The Black Death

A lecture by Elaine Ruffolo

In the late 1340s, a cataclysmic plague shook medieval Europe to its core. The bacterial disease, known to us as the Black Death, swept  across the continent, killing up to 50% of the population in less than 10 years—a staggering 75 million dead.   Florence,the most advanced community in the medieval world, was one of the worst victims of this disease.  . In its wake, the plague left a city that was utterly changed, forever altering the traditional structure of Florentine society and forcing a rethink  of every single system of civilization: food production and trade, the Church, political institutions, law, art, and more.


Understanding  the Black Death  and its aftermath provides a highly revealing window  on medieval Florence and the forces that brought about the Renaissance.  Elaine Ruffolo traces the story of the Black Death in the Florence and the artistic response to it in the 14th century and beyond.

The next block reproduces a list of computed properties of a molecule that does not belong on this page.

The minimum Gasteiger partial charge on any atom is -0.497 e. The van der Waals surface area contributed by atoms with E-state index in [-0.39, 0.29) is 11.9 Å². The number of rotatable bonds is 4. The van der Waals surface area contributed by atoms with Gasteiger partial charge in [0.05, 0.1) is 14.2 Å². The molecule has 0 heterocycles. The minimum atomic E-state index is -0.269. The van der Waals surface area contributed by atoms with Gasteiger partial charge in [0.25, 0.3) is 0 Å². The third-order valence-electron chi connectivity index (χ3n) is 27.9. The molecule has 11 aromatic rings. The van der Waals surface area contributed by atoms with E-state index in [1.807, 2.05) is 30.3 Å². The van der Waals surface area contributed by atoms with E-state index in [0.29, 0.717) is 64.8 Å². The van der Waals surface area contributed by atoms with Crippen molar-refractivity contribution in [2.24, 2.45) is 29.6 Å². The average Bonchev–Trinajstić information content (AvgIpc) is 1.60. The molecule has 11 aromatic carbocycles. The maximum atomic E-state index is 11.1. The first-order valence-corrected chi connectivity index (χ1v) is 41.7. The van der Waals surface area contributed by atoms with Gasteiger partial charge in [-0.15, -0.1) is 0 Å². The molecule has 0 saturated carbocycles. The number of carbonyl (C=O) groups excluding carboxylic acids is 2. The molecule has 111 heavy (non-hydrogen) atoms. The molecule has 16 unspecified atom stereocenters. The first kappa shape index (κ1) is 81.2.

This lecture is sponsored by Allen and Dinah Loney.


If you are in Florence and would like to attend the lecture in person at the British Institute Library, please register here or send an email to

The registration fee is 12 Euro per person.


To join this lecture online, simply click on this link to register and receive the Zoom meeting invitation:

The virtual doors will open at 18:00 Italian time on Wednesday 20th September. 


A recording of the virtual lecture will be published on our YouTube channel. Clicking on the link above, you authorise the British Institute of Florence to use your image, name and comments.


There is no charge to attend the event on Zoom, but we ask you to consider making a donation to support the Institute and its beautiful library if you wish to attend an event.